The Torah is a description of the relationship between G-d and man, and between G-d and the Jewish people.

The Torah begins with G-d’s creation of the world, a world that was purposeless without man. “Fill the earth and conquer it” (Breisheet 1:28) is G-d’s mandate to man to help complete the process of creation.

The mirror image is reflected in the construction of the Mishkan. It is man who builds a beautiful structured edifice, to exacting specifications. Yet such a building is purposeless without G-d. “And make for Me a mikdash, and I will dwell therein” (Shemot 25:8).

We thus have two creation stories—one initiated by G-d, and the second initiated by man. In between is the story of the choosing of the Jewish people, and their development from slavery to Pharaoh into the G-d-given freedom at Sinai.

“In ten utterances, G-d created the world” (Pirkei Avot 5:1). The language of creation is that of "vayomer, and G-d said”. G-d’s medium of connecting to man is through speech. Conversely, in the construction of the Mishkan, it is the deed, v’ashu and veasheeta, “to do”, that repeats itself over and over. For man, speech accomplishes little—it is actions that count. Unlike G-d, for Whom speech and action are synonymous, man’s speech can serve only as a catalyst for action. Left alone, it accomplishes little at best; and at worst, it can be hypocritical. Whether we recite viddui, confession, on Yom Kippur, our daily prayers, or even Talmud Torah, "lo hamidrash ikkar elah hamaseh, it is not learning but doing that is the main thing" (Avot 1:17), or as we are wont to say, actions speak louder than words. It is true that, after debating for many years, the Talmud (Kiddushin 40b) reaches the conclusion that learning is greater than action; yet the Talmud says that is only so because learning leads to action.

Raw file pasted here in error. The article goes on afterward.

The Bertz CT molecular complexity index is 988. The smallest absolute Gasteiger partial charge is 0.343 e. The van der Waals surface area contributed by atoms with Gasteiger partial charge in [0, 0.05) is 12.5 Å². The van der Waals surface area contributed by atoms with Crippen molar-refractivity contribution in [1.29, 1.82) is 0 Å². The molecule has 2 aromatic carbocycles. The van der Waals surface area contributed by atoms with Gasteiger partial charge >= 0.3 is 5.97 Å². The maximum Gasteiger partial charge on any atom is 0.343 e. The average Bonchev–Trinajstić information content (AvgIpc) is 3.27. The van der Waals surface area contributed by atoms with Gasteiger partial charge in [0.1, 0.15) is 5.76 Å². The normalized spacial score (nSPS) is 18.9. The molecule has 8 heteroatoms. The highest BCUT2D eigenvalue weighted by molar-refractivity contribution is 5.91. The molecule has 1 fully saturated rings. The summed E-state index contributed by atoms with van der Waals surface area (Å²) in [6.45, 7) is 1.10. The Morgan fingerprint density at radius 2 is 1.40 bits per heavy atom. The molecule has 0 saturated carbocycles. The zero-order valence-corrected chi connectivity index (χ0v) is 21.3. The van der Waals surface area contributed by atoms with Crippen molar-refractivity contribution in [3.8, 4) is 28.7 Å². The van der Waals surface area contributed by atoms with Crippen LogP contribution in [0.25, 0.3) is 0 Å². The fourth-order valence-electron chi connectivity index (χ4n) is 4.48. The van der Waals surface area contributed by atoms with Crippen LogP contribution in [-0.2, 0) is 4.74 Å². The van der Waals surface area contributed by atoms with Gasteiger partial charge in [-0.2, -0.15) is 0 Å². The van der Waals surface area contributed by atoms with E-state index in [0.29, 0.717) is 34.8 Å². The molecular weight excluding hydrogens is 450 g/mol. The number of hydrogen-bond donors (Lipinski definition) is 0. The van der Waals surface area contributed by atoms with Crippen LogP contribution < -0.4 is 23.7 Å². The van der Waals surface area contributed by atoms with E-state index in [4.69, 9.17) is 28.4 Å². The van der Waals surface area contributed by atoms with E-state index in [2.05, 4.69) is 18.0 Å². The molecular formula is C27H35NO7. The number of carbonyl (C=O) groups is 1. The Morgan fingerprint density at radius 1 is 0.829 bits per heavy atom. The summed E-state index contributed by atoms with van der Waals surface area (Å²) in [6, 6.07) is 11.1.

G-d commanded man to conquer the world, “to work it and protect it” (Breisheet 2:15). Each generation builds on the accomplishments of previous generations, allowing man to benefit from the collective wisdom of generations.

While the brain can supply a method for conquering the world, it is the heart that is needed to bring G-d’s presence to Earth. “Take for Me a gift from everyone whose heart desires” (Shemot 25:2). It is attitude, not actions, that matter; how we do something is more important than how much we do.

This is readily understandable regarding mitzvoth between man and G-d, where G-d has little need for our specific actions. Yet this is also true regarding mitzvoth between man and man, where one might think it’s the bottom line that counts. It is not! So, for example, giving less tzedakah, but with a smile, is considered a greater mitzvah than giving more begrudgingly. While forced tzedakah may help the poor, it does little to develop the character of the donor. G-d surely has no need for gifts to His Temple if they are not given with a full heart.

While the gifts for the construction of the Mishkan had to be given with a full heart, everyone—whether they so desired or not—was commanded to contribute a half shekel a year for upkeep of the Mishkan. This was a communal tax, and one’s desires played no role.

One cannot be forced to feel the presence of G-d, or to develop a relationship with Him. But we can force all to participate in the running of the community. The Torah well understood that there would be many volunteers to contribute towards the building of a Mishkan. It is the maintenance of those buildings that would need a communal tax.

Building a community, or a country for that matter, requires volunteers with great vision and economic means. Maintaining that community requires the efforts of all. It requires both the head and the heart, allowing us to complete G-d’s work—and G-d to dwell in our midst.